Remember when this device first made its way into our homes? The same sets of fears were expressed. Oodles of time and energy were spent on wringing hands over what was going to happen to television advertising when households all over the world would be able to record, and then skip, commercials. Nielsen even set up a division to track programming watched via VCR. The fall-out?
Advertisers pay more now for the: 30 spot than at any time in history. And though most households now have VCRs, a majority of them now sit on televisions, occasionally used for recording programming, 12:00AM flashing in green-colored LCD on the front of the machine.
Why did the threat never materialize? Is it because the VCR was inadequate to its promise? Did a sudden fondness for television commercials emerge? No. Human behavior, as it always does, prevailed. And what is it that is responsible for both motivating human behavior and repressing it? Fear and laziness. Fear of technology and laziness to do anything about it is why that clock on the VCR still doesn't read the correct time, why browser start pages are still set at the default, and why even most people's cell phone ringers are still whatever the first tones were that had been set when the user walked out of the retailer.
How could a community of purported experts in the use of media have been so wrong? How could manifest reality be so far removed from professional prognostications? The reason is because when a small community in an enclosed space talks to itself over and over again in louder and louder voices, the reverberant echoes become so unbearable that they confuse those speaking and cloud their thoughts.
None of the people worrying out loud today about the "threat" of the PVR seem to be keeping an eye on the most important thing about media usage: human behavior. The human being's relationship with their television is not one of an ad skipping nature. People aren't watching television hours on end, all the while wishing they could skip the commercials. The average US citizen spends their life between the anxieties and pressures of daily goings-on - work, children, school, bureaucracy, and simple acts of "being Modern" - and the passive boredom of fatigued leisure.
People watch television in order to have a facile engagement with content they like. Commercial interruptions, though oft-times annoying, have become part of that engagement. They are natural breaks that the human animal has come to not only expect but to rely on. Being able to record programming and skip ads with ease is certainly attractive, but it is unrealistic to believe that everyone who ends up with a PVR in their house has it for the sole purpose of ad skipping. The average media user simply does not watch television the way the Chicken Littles of the industry currently anticipate.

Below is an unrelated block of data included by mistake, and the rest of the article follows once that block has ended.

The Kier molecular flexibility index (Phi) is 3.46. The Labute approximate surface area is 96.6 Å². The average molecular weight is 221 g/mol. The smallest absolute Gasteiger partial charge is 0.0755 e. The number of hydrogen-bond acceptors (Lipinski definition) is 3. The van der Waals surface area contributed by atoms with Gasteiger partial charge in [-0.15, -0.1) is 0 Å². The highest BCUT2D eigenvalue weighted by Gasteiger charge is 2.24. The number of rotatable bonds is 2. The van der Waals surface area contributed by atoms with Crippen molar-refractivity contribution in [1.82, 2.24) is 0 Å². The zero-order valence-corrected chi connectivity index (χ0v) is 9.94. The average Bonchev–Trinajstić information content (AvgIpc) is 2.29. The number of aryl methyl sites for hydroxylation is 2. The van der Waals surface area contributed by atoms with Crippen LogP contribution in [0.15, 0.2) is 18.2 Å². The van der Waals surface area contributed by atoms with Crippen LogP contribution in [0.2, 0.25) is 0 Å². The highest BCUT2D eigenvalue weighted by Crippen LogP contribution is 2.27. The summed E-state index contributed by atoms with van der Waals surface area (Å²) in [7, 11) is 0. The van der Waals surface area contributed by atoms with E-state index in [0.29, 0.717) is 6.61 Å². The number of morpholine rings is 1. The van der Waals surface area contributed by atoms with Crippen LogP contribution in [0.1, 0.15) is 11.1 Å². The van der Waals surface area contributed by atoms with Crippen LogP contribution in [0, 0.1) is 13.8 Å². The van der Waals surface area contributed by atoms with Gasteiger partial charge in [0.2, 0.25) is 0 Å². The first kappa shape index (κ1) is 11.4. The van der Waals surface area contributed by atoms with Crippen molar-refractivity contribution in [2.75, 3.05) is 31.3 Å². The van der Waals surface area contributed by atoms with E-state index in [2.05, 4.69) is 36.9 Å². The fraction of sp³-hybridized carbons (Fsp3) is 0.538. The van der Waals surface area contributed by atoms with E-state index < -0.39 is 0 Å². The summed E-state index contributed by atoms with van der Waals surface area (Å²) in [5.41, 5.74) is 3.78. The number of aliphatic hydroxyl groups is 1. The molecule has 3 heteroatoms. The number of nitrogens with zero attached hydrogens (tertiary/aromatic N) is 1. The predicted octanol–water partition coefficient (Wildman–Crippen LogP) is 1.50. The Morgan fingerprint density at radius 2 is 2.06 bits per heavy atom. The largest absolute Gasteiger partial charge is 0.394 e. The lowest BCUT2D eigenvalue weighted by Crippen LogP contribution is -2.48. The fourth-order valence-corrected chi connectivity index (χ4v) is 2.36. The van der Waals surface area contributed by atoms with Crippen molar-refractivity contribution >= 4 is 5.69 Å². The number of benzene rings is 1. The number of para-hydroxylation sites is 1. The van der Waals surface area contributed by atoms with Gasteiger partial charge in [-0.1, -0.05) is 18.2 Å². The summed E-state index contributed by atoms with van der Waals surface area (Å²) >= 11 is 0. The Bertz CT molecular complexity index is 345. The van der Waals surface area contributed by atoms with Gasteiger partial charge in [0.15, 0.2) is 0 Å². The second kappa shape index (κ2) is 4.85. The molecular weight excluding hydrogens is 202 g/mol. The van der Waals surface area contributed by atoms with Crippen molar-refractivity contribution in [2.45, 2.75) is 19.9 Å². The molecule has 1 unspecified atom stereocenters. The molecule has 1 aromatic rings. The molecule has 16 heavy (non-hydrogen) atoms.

Do studies show that current PVR households skip vast quantities of ads? Sure. Are current PVR households actual vectors of "time shifting" within the television-watching time-space continuum? Certainly. Are PVR households representative of the rest of the human race and indicative of a trend? Highly unlikely. Saying that current PVR households are ad skipping time-shifters and they set the pace for the rest of the world is like saying that astronomers who have telescopes in their house do more star-gazing and so therefore star-gazing is going to be the next big thing.
Current PVR households are upscale early adopters and gadget-heads; hardly indicative of the typical consumer of television in this country. When the research wonks have representative samples of people like my sister, who is a working mom with a high-school education and 3 kids, THEN we will be on to a trend that major media outlets, agencies, and marketers should be concerned about.
The real attraction of the PVR is what it allows us to learn so much more about television viewing habits of users who aren't necessarily active program recorders and ad-skippers. The technology exists for these boxes (as it does for digital cable boxes) to record what programming is being watched at precisely what time by how many people. It is a much better way to determine audience types and levels for programming than the 5,000-member Nielsen sample, in spite of the possibility that PVR households have yet to make up a group that is demographically representative of the universe at large. Once PVRs are in cable set-top boxes and the like, we're looking at a much larger user base whose absolute numbers have the potential for rendering Nielsen's figures obsolete. The only reason we don't hear more about it now is that a new possibility for better research going up against Nielsen is like a private diamond miner in South Africa going up against the Oppenheimer family: they will kill you and dump your body down the mineshaft.
And lest we forget, the networks, which pay more for Nielsen than agencies do, benefit most from the system being the way it is. For them, PVRs are a double-threat: the ability to skip ads (however much this may take place) and the possibility of revealing just who their audiences might actually be.
As I mention above, when it comes to human behavior, there are two things that one can always count on to be the primary factors in one's taking action or not: fear and laziness. Both of those are significant challenges to changing existing patterns of behavior.
When all is said and done, the PVR is a fancy digital VCR. Eventually, many households will have them. And their use will challenge media companies, marketers, and agencies to be creative and try new things. But they are not the death knell for the: 30 spot and advertising as we know it. Are PVRs a transformative force? Yes. A revolutionary force? No.